Reporting from Netroots Nation in Providence, RI
This afternoon there were a few great sessions that I went to, one of which was on Rapid Response in the digital age. Rapid response is all about seeing your window of opportunity within the conversations happening around your issues, getting in on a conversation, or creating a new conversation QUICKLY and IN TIME with whatever is going on. The present gave us a run down of the ABCs for rapid response for social media advocacy:
- A is for pay Attention
- Keep your eyes open and your ears perked for news that is about you or news that impacts you…in fact, all day, every day was the presenter’s moto.
- Check-in with your social media (Twitter, Facebook, news outlets, etc) often but stay on task
- A good tool for this is Google Alerts because you can tell google to send you a message every time “The Network for LGBT Health Equity” comes up in any online news or media source
- B is for Be ready
- Anticipate: don’t just wait for things to happen, try to stay ahead of the game by watching trends in your area and interest around you
- Know your narrative and your message: once something happens that requires a rapid response make sure you know what your response is. Part of rapid response in social media is NOT having to run to and from your EDs office to ask what to say next…Also, it is important to advance a positive narrative and to redirect if necessary so that your response is promoting your message and your issues.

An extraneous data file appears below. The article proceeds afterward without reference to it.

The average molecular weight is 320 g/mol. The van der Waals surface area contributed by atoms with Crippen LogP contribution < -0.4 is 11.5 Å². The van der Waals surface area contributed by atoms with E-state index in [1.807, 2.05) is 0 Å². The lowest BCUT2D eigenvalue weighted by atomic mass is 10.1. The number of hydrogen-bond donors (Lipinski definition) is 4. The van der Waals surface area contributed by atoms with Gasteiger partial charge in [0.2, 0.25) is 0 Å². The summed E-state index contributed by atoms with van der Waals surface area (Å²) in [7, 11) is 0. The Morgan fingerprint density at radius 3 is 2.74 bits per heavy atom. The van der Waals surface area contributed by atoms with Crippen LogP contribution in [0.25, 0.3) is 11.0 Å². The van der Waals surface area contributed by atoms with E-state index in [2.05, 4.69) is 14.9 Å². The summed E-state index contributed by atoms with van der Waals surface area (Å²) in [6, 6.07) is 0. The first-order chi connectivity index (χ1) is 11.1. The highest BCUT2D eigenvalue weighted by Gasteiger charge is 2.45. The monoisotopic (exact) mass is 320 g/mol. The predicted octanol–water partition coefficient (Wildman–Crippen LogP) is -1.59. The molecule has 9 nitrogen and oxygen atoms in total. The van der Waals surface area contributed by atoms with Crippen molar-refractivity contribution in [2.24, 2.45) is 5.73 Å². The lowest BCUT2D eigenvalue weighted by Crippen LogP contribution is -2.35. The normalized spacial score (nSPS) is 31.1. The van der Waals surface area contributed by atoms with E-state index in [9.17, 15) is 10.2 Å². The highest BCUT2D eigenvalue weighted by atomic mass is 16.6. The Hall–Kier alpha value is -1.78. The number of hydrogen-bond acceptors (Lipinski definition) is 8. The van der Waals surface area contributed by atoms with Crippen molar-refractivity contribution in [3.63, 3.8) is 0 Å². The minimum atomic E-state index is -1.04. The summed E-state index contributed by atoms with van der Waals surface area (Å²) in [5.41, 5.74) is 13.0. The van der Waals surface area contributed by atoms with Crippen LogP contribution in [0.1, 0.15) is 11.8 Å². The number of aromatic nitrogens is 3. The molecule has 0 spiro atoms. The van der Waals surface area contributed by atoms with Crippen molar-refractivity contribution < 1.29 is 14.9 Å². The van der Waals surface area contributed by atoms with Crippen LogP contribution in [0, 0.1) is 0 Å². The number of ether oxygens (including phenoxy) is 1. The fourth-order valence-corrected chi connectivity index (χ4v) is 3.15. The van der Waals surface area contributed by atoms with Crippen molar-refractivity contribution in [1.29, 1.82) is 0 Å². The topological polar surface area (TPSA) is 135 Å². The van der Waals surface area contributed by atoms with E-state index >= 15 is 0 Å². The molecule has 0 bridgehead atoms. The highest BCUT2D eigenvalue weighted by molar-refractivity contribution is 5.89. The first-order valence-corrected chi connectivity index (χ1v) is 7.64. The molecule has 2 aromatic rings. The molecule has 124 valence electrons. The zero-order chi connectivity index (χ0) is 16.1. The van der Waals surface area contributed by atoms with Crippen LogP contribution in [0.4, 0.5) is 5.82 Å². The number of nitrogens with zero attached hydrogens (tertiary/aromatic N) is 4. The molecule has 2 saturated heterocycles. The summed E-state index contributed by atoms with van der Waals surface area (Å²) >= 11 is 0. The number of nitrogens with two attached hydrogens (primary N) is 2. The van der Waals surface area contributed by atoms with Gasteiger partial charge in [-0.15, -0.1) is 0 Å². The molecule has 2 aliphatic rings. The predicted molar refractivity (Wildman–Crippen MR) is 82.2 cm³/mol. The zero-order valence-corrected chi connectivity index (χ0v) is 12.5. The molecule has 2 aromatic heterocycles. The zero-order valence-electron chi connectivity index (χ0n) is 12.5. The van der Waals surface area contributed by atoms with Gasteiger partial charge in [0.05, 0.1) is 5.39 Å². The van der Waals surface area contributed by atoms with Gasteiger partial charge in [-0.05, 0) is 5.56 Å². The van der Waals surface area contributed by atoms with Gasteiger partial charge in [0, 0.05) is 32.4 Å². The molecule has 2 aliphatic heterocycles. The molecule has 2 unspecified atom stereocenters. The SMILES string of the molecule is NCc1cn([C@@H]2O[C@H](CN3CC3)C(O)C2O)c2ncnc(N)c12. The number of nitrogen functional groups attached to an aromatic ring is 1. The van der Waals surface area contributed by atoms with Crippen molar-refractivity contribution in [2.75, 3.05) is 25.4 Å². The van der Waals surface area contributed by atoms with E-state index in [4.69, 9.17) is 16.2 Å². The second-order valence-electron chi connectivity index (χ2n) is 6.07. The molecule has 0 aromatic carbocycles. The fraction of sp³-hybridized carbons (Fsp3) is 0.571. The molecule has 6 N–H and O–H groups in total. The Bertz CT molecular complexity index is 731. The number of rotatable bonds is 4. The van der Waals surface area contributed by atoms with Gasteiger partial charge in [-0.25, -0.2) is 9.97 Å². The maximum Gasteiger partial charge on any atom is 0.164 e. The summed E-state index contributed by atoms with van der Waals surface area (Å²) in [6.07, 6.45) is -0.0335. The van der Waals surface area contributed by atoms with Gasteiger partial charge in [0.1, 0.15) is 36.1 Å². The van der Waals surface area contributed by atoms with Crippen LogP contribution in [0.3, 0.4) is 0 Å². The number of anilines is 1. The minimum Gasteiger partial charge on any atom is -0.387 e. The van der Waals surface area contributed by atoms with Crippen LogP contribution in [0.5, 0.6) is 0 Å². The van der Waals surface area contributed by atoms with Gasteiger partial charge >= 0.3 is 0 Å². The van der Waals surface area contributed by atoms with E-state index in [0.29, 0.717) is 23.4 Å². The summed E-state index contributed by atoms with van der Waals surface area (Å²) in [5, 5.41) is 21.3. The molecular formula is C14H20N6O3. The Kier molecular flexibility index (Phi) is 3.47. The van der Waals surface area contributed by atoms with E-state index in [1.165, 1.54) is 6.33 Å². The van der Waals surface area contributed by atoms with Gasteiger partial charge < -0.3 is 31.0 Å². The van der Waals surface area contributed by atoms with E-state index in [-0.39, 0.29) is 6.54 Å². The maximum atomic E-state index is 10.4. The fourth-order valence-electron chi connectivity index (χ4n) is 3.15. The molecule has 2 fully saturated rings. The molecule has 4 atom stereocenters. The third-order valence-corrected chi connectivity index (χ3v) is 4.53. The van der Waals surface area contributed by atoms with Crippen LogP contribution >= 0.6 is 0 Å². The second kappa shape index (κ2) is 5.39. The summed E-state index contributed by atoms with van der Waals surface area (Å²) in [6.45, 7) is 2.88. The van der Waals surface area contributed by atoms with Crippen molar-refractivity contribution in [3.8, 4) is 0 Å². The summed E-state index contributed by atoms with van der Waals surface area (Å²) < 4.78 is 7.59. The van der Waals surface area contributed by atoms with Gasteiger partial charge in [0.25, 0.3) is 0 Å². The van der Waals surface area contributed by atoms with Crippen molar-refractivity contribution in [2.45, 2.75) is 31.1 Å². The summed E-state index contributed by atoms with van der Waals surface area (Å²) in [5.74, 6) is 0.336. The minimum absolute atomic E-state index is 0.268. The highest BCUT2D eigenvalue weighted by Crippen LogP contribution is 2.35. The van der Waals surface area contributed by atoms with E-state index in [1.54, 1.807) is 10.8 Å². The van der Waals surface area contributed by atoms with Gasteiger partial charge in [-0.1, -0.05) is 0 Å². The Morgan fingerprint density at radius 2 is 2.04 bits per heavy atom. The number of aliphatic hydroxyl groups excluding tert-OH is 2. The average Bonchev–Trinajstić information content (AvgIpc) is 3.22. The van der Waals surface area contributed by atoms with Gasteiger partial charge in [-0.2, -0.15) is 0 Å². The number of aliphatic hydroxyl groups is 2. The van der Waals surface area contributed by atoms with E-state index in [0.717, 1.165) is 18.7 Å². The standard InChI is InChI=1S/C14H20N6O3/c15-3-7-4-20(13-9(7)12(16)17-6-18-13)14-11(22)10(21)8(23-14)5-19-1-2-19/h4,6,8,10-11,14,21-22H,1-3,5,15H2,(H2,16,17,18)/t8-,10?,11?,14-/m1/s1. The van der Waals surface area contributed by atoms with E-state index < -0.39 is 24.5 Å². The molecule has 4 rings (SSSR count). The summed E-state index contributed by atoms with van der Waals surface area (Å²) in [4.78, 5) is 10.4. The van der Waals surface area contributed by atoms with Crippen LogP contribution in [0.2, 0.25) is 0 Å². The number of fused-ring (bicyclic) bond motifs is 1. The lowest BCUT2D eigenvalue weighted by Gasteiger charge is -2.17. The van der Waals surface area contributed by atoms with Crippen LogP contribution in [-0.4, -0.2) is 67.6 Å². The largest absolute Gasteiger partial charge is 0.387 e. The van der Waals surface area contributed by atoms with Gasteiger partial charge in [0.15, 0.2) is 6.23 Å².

- Save some ammunition: this means that if you have to respond to something unfriendly you have some tricks up your sleeve like pictures and written material ready to go. This doesn’t only go for unfriendly things and sometimes its ok to use some humor in tense places.
- C is for Close
- When trying to wind down from a rapid response situation take some time in closing off the conversation or situation…make sure you are saying what you need to say and aren’t typing nonsense.
- Be thoughtful…at the end of the day we’re (well all of us associated with The Network anyway) trying to do something good using all these mediums of social media, so don’t be a jerk.
Our work and campaigns are not hinged on social media, but social media can certainly enhance our work and campaigns, because it gives out platforms an audience. Even if our goal is to get the US Census to collect better data on LGBTQ people, social media is a tool for conversations and to interject into other conversations. It’s pretty cool.